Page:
In the clustered protocadherin system, one of the unknowns was relative affinities and promiscuities of the homophilic vs heterophilic interactions. The authors report SPR data for 100+ heterophilic (trans) cPcdh interactions, showing strict homodimerization but no interactions between non-identical pairs. The binary nature of these interactions (present or absent), as the authors highlight, is indeed very remarkable. The crucial biophysical measurement of these affinities are provided by AUC data, although the data are not provided - only calculated dissociation constants in a supplemental table are. They report crystal structures of a C-type protocadherin (gC4 domains 1 to 4), which generally agrees with previous reports of cPcdh structures. They also test which cPcdh forms which side of the cis dimer via MALS by mutating the interfaces looking for heterodimer formation.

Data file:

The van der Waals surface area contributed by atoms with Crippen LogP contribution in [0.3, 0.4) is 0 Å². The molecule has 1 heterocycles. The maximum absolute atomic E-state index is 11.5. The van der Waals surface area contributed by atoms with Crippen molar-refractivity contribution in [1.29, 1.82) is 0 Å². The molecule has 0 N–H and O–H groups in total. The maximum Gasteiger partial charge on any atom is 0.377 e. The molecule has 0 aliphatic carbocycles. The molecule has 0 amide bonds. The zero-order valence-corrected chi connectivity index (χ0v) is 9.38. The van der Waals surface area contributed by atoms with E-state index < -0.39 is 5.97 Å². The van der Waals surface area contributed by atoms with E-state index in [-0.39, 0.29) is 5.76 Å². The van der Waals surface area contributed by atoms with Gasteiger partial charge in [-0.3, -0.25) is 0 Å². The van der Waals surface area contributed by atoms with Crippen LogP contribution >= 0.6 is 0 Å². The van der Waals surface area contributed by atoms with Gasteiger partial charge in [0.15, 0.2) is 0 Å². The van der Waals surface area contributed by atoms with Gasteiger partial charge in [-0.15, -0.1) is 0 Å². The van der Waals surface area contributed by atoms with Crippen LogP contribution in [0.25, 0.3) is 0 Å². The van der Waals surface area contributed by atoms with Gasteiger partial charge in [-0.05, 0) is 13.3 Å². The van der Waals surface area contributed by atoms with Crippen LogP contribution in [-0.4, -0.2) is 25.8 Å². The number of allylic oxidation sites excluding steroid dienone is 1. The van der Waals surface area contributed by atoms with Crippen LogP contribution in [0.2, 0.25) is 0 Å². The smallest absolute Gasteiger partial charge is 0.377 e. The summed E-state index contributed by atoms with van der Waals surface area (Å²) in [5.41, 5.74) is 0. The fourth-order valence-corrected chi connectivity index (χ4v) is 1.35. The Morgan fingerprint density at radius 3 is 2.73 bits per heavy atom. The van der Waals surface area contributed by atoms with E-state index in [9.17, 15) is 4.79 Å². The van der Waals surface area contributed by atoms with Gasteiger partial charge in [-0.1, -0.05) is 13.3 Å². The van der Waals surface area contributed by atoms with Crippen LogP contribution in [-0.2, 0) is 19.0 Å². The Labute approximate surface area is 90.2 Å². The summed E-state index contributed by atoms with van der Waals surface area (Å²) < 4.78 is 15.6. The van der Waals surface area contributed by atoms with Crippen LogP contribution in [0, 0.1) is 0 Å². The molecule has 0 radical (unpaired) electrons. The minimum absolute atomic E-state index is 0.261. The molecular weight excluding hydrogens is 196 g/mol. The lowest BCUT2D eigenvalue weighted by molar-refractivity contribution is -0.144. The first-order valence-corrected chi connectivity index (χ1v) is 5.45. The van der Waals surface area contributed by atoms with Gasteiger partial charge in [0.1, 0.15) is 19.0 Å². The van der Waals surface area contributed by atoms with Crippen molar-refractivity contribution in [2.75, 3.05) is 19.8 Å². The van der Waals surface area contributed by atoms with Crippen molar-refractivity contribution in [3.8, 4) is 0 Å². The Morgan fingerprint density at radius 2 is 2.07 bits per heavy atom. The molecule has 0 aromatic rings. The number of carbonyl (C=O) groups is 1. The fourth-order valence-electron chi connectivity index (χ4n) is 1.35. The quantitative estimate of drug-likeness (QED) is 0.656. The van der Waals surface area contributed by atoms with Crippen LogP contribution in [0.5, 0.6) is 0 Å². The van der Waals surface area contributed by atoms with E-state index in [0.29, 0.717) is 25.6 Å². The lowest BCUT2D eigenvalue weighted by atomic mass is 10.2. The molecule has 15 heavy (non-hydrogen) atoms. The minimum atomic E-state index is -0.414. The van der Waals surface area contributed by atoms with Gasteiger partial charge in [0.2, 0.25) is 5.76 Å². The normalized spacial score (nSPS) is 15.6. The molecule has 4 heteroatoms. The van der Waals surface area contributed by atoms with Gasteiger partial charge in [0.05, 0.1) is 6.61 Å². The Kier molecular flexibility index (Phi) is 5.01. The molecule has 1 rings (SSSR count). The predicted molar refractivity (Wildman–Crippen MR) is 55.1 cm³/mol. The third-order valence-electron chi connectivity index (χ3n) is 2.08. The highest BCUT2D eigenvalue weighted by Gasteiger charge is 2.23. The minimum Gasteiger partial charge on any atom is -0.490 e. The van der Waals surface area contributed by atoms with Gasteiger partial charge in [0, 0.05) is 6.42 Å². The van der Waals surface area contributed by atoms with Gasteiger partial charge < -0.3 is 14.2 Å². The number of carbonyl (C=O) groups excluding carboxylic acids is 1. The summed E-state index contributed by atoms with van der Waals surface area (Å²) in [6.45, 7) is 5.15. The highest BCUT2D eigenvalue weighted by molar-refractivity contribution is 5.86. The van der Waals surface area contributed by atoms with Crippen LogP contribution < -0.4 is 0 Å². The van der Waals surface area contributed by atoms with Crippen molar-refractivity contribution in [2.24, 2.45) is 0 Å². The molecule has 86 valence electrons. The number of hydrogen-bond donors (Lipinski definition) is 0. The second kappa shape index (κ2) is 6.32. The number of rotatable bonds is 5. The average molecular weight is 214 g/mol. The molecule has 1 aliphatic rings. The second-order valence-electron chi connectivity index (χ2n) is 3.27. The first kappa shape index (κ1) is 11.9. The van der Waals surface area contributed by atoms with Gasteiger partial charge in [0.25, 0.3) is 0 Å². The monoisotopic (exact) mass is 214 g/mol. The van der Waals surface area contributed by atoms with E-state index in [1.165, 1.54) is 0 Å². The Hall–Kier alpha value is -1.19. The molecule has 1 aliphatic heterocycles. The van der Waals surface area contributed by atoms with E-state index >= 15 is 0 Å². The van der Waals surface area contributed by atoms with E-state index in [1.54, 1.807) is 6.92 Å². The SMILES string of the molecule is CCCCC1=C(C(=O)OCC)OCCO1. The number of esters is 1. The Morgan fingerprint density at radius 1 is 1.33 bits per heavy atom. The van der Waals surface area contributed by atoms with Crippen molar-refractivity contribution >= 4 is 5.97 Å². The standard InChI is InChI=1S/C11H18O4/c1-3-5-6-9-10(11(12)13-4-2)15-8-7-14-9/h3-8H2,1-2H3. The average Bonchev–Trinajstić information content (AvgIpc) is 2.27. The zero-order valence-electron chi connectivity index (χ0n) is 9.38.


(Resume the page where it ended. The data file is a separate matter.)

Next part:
Overall, the manuscript sets out to answer a specific, limited set of questions, and does that very well. The amount of biochemical work is immense, and the interpretation of the data is masterly. (There are technical limitations to measuring affinities in mixed homo and heterodimeric systems, which prevents the authors from drawing a complete energetic description of the system, but it is not clear if one is needed to understand the relevant biology, or even sufficient to model it.) The reported structures are of superior quality, and even the lower resolution, anisotropic dataset reported is, if anything, undersold. It is clear that very careful model building has been performed in real space. There are only minor issues that the authors may want to address.